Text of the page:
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Christmas Books

On the Shelf

By Edmund B. Games jr.

PLEASE DON'T EAT THE DAISIES, by Jean Kerr, Doubleday, 192 pp., $3.50. Illustrated.

GET AWAY FROM ME WITH THOSE CHRISTMAS GIFTS, by Sylvia Wright, McGraw-Hill, 247 pp., $3.95. Illustrated.

PARKINSON'S LAW, by C. Northcote Parkinson, Houghton Mifflin Co., 113 pp., $3.00. Illustrated.

"Business is brisk," a saleswoman in the Coop announced. "Everybody is buying books for Christmas presents."

Not just any book will do, however. It must be seasonal in the same way a Christmas tie must be red and green. Cheerfulness, whimsy, and Good Will to All Men must drip from the cover and ooze from between the pages.

Jean Kerr, wife of drama critic Walter Kerr, has written what must be the season's most popular new book, Please Don't Eat The Daisies. It is written in a light, off-hand manner. The saleswoman claimed it was "simply delightful."

This is to be expected, for Mrs. Kerr has written about her family, which is one of those Unusual Families. None of the Kerrs, except the husband (and husbands never count), are normal people. This of course means that everything they do is amusing and clever. After the first few chapters, however, the Kerrs' abnormalities become dull and predictable.

The Kerr children are nevertheless cute in their own way. Christopher, the oldest, is a "slightly used eight-year-old" who is adept at sophistry. "Don't kick the table leg with your foot," Mother warns. "I'm not kicking, I'm tapping," Child replies, and Mother is again foiled.

Colin, age four, "has a lightness of touch and a dexterity that will certainly put him on top of the heap if he ever takes up safe-cracking." His twin, Johnny, is a victim of the chaos and disorder which exist to be-wilder the precise mind. "Indeed," Mother reports, "if one of the beans on his plate is slightly longer than the others he can scarcely bear to eat it." The youngest child is fortunately only seventeen months old and only gurgles and smiles. His parents nevertheless have great hopes that he will grow up to be as eccentric as the rest of the family.

Mrs. Kerr is a clever writer, more talented at writing parodies than describing a contrived and exaggerated family situation. After fifty pages of the Kerr family, her humor becomes strained and uninteresting.

Her double parody of dramatic readings and Mickey Spillane utilizes an obvious talent for exaggeration. "I passed this kid sucking a lollipop. Don Brown dead, and him sucking a lollipop. I rammed it down his throat. I hate injustice."

Unfortunately, Mrs. Kerr does not write enough parodies. If she did, her book would have been more amusing.

Sylvia Wright's book has a misleading title. Get Away From Me With Those Christmas Gifts is not about the Joys of Christmas; it is a book of social criticism disguised under a title calculated to con the unsuspecting Christmas shopper.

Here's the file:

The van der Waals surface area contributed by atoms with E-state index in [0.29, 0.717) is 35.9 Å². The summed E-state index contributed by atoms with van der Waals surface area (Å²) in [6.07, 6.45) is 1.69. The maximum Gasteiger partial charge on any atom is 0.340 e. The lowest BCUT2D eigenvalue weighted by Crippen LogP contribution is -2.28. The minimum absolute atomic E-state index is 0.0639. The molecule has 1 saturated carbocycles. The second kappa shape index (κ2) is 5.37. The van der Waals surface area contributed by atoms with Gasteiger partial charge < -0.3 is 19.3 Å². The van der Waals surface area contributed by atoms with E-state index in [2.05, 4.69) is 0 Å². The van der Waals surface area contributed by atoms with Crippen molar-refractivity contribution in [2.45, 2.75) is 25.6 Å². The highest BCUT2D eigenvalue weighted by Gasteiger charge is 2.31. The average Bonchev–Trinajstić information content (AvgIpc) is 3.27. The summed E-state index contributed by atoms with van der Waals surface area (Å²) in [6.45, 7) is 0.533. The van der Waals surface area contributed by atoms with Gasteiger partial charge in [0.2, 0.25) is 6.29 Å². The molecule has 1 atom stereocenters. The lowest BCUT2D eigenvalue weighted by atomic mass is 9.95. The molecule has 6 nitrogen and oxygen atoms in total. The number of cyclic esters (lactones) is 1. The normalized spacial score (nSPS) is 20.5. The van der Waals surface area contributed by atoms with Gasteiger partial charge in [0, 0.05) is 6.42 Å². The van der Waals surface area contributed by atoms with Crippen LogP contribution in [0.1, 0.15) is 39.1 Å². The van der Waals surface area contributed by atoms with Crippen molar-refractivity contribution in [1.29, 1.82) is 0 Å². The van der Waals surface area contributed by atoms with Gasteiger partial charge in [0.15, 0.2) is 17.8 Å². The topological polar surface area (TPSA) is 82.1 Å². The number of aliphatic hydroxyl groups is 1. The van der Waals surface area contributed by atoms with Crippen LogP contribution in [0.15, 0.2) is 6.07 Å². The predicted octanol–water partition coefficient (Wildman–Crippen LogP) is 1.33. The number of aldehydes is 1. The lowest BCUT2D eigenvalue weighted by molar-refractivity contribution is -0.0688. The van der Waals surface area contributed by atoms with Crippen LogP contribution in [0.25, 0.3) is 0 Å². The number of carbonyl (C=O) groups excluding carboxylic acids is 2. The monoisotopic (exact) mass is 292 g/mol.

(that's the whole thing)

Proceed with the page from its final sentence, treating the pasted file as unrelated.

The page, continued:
"In order to develop," Miss Wright believes, "a soul needs some privacy in which it can try itself on to see how it looks." For Miss Wright, who deserves to be left alone, there is no privacy, only Organization and its evils: Conformity, Regulation, Stupidity. "I would like to have one tiny foible," she explains. "I would like to save string, be scared of the telephone, let my heels run over, not wear gloves. Sometime I would like to make a little scene."

She tries to develop this idea humorously but fails, because she never makes up her mind whether she is going to be an intellectual or a humorist. Being one obviously does not preclude being the other, but Miss Wright is neither intelligently humorous nor humorously intelligent. She is Gertrude Stein reciting a comic monologue, which is absurd but not funny.

Miss Wright is, however, a competent story-teller. Her fantasies, "The Death of Lady Mondegreen" and "The Quest of Lady Mondegreen," are imaginative and sophisticated. While inferior to Thurber's fairy tales, they are silly enough to be charming.

C. Northcote Parkinson, Raffles Professor of History at the University of Malaya, is an eminent authority on the science of administration. Parkinson's Law is a learned and sometimes mathematical study of the sociology of bureaucracy and bureaucrats.

The absence of footnotes in this book is misleading, however. This is not a book for the layman. Familiarity with Michel's Iron Law of Oligarchy is essential if one is to negotiate the complexities of Parkinson's cogent argumentation and meaningful insights.

Parkinson's Law asserts "...that the number of the officials and the quantity of the work are not related to each other at all." For example, while the number of ships and officers in the British Navy was cut by 67 per cent and 31 per cent respectively, the number of dockvard workers and clerks and Admiralty bureaucrats increased 40 per cent and 78 per cent. Why? Like gravity, it was inevitable.

The Law of Triviality, even more sinister in its complexity, describes another absurdity of Organization. This law states that "the time spent on any item of the agenda will be in inverse proportion to the sum (of money) involved." It is, for example, easier to pass an appropriation for $10,000,000 than for $57.62. The conclusion is obvious: Think Big.

Parkinson's Law is the best of these three books. It is original, subtle, and genial. Professor Parkinson's humor is neither outrageous nor mundane. And unlike Kerr and Wright, he does not write for the Saturday Evening Post audience or the suburban literati.

But this is Christmas time, and it really doesn't matter. Of the lot, Parkinson is the only competent humorist, but nobody cares about this when purchasing a book to give to Aunt Sally. These books are all in some way "funny," and that is all that counts come Christmas.

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